Stowers Graduate School predoc receives three-year NIH fellowship to study gene regulation during development
Predoctoral Researcher Kaelan Brennan has received fellowship funding to explore how genes become active at appropriate times and locations during development. Brennan will focus on how DNA elements called enhancers control gene expression during embryonic development of the fruit fly Drosophila melanogaster.
Enhancers are regulatory sequences contained in DNA that underlie a wide variety of human diseases when misregulated because they determine when and where a target gene will be expressed. Because these sequences are critical for driving proper gene expression during development and cellular transitions, they are maintained in an inaccessible and inactive state until the precise context for gene activation is reached.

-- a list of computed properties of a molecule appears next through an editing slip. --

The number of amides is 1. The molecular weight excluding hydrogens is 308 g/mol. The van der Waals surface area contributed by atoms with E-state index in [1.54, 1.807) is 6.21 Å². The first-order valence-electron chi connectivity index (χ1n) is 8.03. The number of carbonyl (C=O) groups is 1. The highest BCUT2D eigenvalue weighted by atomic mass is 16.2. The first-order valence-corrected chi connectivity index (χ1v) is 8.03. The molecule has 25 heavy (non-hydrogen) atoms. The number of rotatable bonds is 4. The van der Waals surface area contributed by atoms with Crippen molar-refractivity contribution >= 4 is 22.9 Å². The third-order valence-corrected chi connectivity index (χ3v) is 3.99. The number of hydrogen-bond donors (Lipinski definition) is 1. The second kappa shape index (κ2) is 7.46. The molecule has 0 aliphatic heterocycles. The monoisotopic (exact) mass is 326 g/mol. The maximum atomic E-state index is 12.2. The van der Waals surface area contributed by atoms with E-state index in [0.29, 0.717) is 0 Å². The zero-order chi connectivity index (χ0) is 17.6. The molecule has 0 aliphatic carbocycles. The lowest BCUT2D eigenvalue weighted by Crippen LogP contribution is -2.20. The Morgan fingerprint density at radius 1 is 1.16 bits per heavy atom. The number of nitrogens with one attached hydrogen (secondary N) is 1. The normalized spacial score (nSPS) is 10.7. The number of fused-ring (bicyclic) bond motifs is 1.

Brennan, who is predoctoral researcher in the Zeitlinger Lab, aims to show how enhancers are made accessible and active by DNA-binding proteins called transcription factors during fruit fly development, which will provide insight into the mechanisms used by cells to regulate enhancer activity to control their gene expression programs. Because mechanisms of regulating gene expression are often used in similar ways by species across the animal kingdom, the identification of rules for gene regulation helps researchers gain a better understanding of regulation of the human genome in development and disease.
Funding of the fellowship comes from the Eunice Kennedy Shriver National Institute of Child Health and Human Development which is part of the National Institutes of Health.